Sources: Wired, Fox News
quote: It is not really illegal per say. If you are held in contempt for a reason they can hold you until you are no longer in contempt. Say you keep disrupting the court proceeding, the judge can send you back to lock up and bring you back the next day. If you keep doing it your case will not get anywhere and you spend most of your time in county.
quote: I'm not saying I agree with it I am just saying how it currently is. I would hate for child porn people to be able to get away with it just because of bitlocker =(
quote: That, too, is illegal. They can't incarcerate you indefinitely until you give them what they want, they would have to levy multiple contempt orders against you
quote: I disagree, it is different, because a lock combination is protected under the 5th amendment, as ruled by the Supreme Court.
quote: , if someone gives up their encryption key, they are admitting "ownership" of the encrypted (and potentially illegal) contents. The admission then could be used against them.
quote: they can't prove there's another key.
quote: Except they can't. It will take decades to do so--far more than the statute of limitations might allow since this is not a capital crime.
quote: This really smacks of the government being lazy.
quote: The debate, then, is about which pre-decided scenario this new situation fits into. Is a computer password like a key to a lockbox, as the government argues? Or is it akin to a combination to a safe, as Fricosu's attorneys say?While the key is a physical thing and not protected by the Fifth Amendment, the Supreme Court has said, a combination — as the "expression of the contents of an individual's mind" — is.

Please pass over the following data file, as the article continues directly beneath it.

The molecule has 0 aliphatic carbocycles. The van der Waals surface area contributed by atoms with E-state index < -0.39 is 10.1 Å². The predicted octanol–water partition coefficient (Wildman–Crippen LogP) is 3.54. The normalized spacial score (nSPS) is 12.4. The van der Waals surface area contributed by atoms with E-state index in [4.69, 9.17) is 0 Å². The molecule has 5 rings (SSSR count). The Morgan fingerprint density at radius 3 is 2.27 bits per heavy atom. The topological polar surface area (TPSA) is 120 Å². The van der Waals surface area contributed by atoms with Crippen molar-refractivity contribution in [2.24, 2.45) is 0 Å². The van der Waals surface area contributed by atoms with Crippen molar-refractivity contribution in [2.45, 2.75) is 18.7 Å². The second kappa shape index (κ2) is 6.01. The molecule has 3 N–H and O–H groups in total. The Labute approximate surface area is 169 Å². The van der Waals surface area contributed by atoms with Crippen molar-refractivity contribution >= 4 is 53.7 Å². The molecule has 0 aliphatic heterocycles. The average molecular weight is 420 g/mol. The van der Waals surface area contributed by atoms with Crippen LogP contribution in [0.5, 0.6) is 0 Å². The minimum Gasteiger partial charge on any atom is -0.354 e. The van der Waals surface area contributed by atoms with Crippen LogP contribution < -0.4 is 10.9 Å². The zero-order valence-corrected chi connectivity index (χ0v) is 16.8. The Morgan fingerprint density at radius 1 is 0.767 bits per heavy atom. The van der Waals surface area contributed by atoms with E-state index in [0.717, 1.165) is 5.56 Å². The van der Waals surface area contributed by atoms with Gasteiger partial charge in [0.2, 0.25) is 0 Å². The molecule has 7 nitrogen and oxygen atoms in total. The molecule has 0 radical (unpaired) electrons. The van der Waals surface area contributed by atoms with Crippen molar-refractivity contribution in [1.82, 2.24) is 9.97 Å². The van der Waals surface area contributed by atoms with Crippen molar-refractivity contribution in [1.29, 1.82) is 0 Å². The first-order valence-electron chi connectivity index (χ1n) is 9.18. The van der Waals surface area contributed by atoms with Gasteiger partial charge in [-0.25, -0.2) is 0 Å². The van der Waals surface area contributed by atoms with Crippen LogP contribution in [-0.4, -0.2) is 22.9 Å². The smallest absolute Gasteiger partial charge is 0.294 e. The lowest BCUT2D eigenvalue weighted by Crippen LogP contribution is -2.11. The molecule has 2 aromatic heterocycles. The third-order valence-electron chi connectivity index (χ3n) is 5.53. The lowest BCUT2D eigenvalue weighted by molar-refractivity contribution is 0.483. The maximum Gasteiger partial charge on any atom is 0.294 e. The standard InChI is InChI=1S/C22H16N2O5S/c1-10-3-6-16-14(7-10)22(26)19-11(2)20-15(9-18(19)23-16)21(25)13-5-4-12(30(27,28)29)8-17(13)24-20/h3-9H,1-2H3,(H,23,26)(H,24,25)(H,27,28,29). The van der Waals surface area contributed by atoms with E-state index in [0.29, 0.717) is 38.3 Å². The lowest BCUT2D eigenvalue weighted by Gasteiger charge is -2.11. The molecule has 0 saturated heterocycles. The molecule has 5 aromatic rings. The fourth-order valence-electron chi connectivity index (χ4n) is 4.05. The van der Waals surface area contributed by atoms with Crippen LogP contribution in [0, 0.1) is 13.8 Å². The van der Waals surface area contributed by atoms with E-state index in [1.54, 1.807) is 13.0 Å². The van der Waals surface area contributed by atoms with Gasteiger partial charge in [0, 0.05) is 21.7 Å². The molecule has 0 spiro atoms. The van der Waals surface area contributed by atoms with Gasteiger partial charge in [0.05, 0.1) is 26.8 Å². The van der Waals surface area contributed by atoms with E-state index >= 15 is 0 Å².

quote: I'm normally all for privacy, but in a situation like this, where there is probable cause to believe she commited a crime, if a judge orders the person to give up the password, I am all for it. Otherwise this becomes a massive hole criminals can hide in. Of course almost all criminals will simply "forget" the password.
quote: I'm normally all for privacy, but in a situation like this, where there is probable cause to believe she commited a crime, if a judge orders the person to give up the password, I am all for it. Otherwise this becomes a massive hole criminals can hide in.
quote: if a judge orders the person to give up the password, I am all for it.